the “decisions” of the Commissioner, which were subject to the appeal to the Full Bench, namely the decision dated 3 August 2016 and the orders issued on 25 August 2016;
the MFB’s notice of appeal to the Full Bench from the Commissioner’s decision; and
paragraphs ,  and  of the Full Bench’s decision, as being necessary to understand its disposition. In oral submissions, counsel for Mr Duggan also contended that this Court should have regard to paragraph  of the Full Bench’s decision.
70 The MFB contended that the Court should follow ALS and submitted that the Full Court’s decision in that case was not inconsistent with the High Court’s decisions in Westport or TCL. It submitted that the record (or award) in the present proceeding comprised:
the MFB’s application to the Commission to deal with the dispute;
the notices of appeal and cross-appeal from the Commissioner’s decision; and
those parts of the Full Bench’s decision which recorded its formal order or adjudication, the questions which were asked and answered, and the orders below that were quashed. As a result, paragraphs , , , , ,  and  were the only parts of the Full Bench’s decision which the MFB said formed part of the award.
71 Both Westport and TCL were considered by the Full Court in ALS. Westport arose under s 38 of the Commercial Arbitration Act 1984 (NSW) as an appeal on a question of law arising out of an award. That Act required arbitrators to include in the award a statement of reasons for making their award. The Court was called on to determine whether the reasons provided were adequate and thus whether they disclosed a manifest error of law on the face of the award or strong evidence of an error of law where determination of the question may add, or may be likely to add, substantially to the certainty of commercial law. In dealing with these issues the High Court did not expound any definition of what constituted an award at general law.
72 In TCL the issue was whether this Court could enforce an arbitral award consistently with the limitations imposed on it by Chapter III of the Constitution. Again, the High Court said nothing about what constituted an award.
73 We accordingly reject Mr Duggan’s submission that there is any inconsistency between the decision of the Full Court in ALS and the earlier decisions of the High Court in Westport and TCL. We do not consider that ALS was wrongly decided. On the contrary, in our opinion it was, with respect, correctly decided. It follows in this case that we consider that the Full Bench’s decision, its determination and the award that we were called on to consider appear at paragraphs  and  of the Full Bench’s reasons for decision. Paragraph  incorporates by reference question 1, as framed by the Commissioner, and his answers to it.
74 Paragraphs  and  of the Full Bench’s reasons are not incorporated into the award.
Error on the face of the award
75 Mr Duggan submitted that reviewable error of law on the part of the Full Bench was exposed by what it said at  and  of its decision. We have already held that these paragraphs did not form part of the award but we would add that, in any event, legal error was not apparent in either of these paragraphs.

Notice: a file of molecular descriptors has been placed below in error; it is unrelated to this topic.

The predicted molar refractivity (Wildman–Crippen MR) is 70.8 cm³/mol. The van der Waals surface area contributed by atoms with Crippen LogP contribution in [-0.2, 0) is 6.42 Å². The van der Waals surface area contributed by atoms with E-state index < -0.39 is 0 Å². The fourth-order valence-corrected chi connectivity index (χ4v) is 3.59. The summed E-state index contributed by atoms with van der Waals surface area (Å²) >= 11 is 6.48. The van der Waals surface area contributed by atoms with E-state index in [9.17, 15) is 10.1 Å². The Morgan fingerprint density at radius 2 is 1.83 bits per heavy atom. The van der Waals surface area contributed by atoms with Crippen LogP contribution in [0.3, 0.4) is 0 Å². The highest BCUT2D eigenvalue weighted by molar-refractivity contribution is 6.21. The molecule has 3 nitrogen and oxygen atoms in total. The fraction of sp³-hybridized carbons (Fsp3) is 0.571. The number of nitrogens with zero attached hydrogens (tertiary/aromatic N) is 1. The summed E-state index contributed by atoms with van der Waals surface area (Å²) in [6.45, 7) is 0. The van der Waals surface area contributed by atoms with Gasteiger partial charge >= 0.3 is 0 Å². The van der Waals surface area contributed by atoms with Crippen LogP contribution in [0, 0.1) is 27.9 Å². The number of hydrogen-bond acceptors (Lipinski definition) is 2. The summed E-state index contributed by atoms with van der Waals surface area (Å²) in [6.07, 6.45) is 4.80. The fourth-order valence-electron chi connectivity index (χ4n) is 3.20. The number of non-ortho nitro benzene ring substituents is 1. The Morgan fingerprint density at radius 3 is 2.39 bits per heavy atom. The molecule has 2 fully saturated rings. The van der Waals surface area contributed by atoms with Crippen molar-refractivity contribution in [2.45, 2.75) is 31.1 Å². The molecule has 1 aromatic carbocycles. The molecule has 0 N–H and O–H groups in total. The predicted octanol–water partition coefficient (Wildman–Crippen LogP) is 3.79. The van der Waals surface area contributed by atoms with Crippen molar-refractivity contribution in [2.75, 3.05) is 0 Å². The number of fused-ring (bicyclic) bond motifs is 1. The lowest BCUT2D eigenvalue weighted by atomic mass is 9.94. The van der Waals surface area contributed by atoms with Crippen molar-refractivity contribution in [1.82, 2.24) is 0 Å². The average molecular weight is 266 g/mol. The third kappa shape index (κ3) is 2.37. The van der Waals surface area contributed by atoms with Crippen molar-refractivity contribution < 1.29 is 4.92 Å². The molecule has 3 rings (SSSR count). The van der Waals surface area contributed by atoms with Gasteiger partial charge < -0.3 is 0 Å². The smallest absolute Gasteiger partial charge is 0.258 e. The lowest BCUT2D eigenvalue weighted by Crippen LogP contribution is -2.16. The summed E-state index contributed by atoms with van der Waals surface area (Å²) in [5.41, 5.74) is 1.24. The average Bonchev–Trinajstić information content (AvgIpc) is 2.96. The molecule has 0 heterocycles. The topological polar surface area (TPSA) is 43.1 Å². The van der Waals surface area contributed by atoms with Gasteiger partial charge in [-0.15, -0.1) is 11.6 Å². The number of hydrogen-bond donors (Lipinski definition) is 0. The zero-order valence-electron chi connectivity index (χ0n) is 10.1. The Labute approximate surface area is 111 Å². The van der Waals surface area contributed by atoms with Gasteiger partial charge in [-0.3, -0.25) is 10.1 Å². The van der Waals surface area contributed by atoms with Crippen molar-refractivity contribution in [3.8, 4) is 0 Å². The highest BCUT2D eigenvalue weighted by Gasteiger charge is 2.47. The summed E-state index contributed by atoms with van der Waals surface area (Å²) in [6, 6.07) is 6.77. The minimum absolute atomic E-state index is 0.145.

76 In paragraph  the Full Bench upheld the MFB’s complaint that the Commissioner had dealt with matters which were not the subject of a dispute which had been referred to him, namely matters concerning the probation policy. He had purported to determine a dispute relating to the merits of MFB’s decision to terminate Mr Duggan’s employment without giving the parties an opportunity to deal with those issues and thereby exceeded his powers. The Commissioner had also purported to make detailed orders about how a perceived dispute about the fairness of the treatment by the MFB of Mr Duggan, as a probationary employee, should be resolved.
77 The substance of the dispute which was referred, by the MFB, to the Commission can be seen from the terms of its application which has been set out above at . Paragraph 6 of the application is of particular relevance. It invited the Commission to determine that there had been no failure by the MFB to comply with any precondition, imposed by the enterprise agreement, with respect of the termination of Mr Duggan’s employment and, in particular, that the requirements of Clause 27.1.3 had been satisfied.
78 There was no reference in the referred dispute to any policies of the MFB relating to probation or probationary employees and no reference to any such policy with which the Agreement required the MFB to comply.
79 Counsel for Mr Duggan contended that the scope of the dispute had been widened as a result of exchanges between the Commissioner and counsel prior to him handing down his decision. He referred to the Commissioner’s questions and the answers provided to them by the MFB. These questions and answers are set out above at –.
80 Mr Duggan argued that these exchanges constituted part of the award and that they demonstrated that the Full Bench had made a “clear error” when it said, at paragraph  of its decision, that the “UFU made no allegation about breach of any probation policy”.
81 We reject these submissions. The written exchanges do not form part of the record. Even if they did, all that would be disclosed is that the Commissioner asked certain questions about matters which fell outside the scope of the notified dispute and that the questions had been answered by the MFB. The Full Bench was perfectly correct to find that no allegation about any breach of a probationary policy occurred or fell within the parameters of the notified dispute. Indeed, there was no evidence before the Commissioner that any such policy existed. None was in evidence. The Full Bench was also correct to make the related finding that the Commissioner had dealt with matters that did not form part of the dispute referred to him and had thereby exceeded his powers.
82 We would add that, in any event, we are unable to discern any error of law in paragraph  of the Full Bench’s decision which would justify curial interference with the award.